Description of Getresponse Express Get Response
Getresponse is primarily an email Advertising program that allows you to: Express Get Response
Import and host a mailing list and capture data onto it
create newsletters that can be sent to the subscribers in your mailing list
automate your emails to subscribers via use of’autoresponders’
view and analyse statistics linked to your email advertising campaigns — open rate, click through, forwards etc..
Recently however, Getresponse’s attribute set has evolved quite a bit, to the point where it is getting more of an’all-in-one’ marketing solution.
Besides email advertising, it now also provides webinar hosting, landing pages, and some CRM (client relationship management) performance.
We’ll discuss all these attributes in depth below, but first, let us look at pricing.
Getresponse’s attribute set is arguably one of the most comprehensive out there.
Not only does it provide all of the crucial stuff you’d expect from an email advertising platform – list hosting, templates, autoresponders, analytics and so forth, but as mentioned above, it has recently been expanding the feature set to the point where it is morphing into an all-in-one / CRM-style marketing platform.
The inquiry is if Getresponse is a jack of all trades and master of none – let us drill down to the crucial features to learn.
Up until very recently Getresponse support was amongst the most comprehensive available for email advertising tools: the company offered phone service together with live chat support, email support and assorted online tutorials / tools.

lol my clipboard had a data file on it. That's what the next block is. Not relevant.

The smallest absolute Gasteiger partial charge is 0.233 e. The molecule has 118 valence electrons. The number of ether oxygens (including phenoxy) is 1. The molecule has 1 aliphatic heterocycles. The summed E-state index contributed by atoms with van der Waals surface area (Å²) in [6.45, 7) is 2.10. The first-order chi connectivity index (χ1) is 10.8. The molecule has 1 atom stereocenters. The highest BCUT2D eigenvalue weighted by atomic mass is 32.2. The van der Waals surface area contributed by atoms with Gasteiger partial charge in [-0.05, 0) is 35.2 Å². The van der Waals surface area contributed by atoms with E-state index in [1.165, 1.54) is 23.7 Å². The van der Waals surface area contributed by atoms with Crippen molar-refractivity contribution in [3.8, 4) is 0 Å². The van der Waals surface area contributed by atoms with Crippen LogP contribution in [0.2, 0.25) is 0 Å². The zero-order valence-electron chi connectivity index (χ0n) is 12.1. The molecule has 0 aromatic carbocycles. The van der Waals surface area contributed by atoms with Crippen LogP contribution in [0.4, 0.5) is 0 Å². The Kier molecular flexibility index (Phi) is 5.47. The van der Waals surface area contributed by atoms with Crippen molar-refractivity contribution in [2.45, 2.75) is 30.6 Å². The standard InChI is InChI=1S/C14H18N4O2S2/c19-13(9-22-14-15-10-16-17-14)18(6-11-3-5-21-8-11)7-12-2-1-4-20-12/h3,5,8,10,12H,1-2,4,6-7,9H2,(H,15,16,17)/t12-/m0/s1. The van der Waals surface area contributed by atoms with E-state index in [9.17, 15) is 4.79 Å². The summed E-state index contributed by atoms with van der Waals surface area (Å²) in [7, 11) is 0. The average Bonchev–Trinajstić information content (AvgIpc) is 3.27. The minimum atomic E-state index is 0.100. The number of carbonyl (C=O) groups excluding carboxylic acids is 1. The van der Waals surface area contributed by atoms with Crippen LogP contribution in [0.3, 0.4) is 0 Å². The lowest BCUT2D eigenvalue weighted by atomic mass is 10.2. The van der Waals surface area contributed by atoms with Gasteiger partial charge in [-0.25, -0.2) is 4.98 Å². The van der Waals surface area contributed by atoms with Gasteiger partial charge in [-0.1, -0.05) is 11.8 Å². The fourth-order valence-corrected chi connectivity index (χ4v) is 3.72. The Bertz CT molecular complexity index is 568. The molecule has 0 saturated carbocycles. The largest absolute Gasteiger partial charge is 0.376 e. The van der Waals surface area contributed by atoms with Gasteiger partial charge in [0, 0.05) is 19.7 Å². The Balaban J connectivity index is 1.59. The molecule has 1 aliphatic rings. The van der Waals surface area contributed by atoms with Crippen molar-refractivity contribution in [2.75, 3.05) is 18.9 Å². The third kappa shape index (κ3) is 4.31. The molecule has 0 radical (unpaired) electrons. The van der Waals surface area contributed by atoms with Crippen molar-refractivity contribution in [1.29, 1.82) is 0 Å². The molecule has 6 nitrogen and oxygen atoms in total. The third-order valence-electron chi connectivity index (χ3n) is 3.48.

Sadly, the telephone support has been discontinued. Instead you are going to need to use live chat (24/7) or email service. To be honest, many similar e-marketing platform providers only offer you these two stations – if telephone service is a deal-breaker for you then you may wish to contemplate Aweber, which nonetheless supplies it (you can read our Aweber review ).
Concerning the quality of Getresponse support, I have not had to use it quite often (a fantastic thing) but once I have I’ve found it to be a bit of a mixed bag (less of a fantastic thing). Some of those live chat service I have received has been excellent, and I have not had to wait too long to chat with a broker; the email support .
Some of the feedback I have from our readers will indicate that there do have to be improvements made in terms of the caliber of support Getresponse offer. As with a lot of these types of businesses, I anticipate it boils down to who you get daily. Express Get Response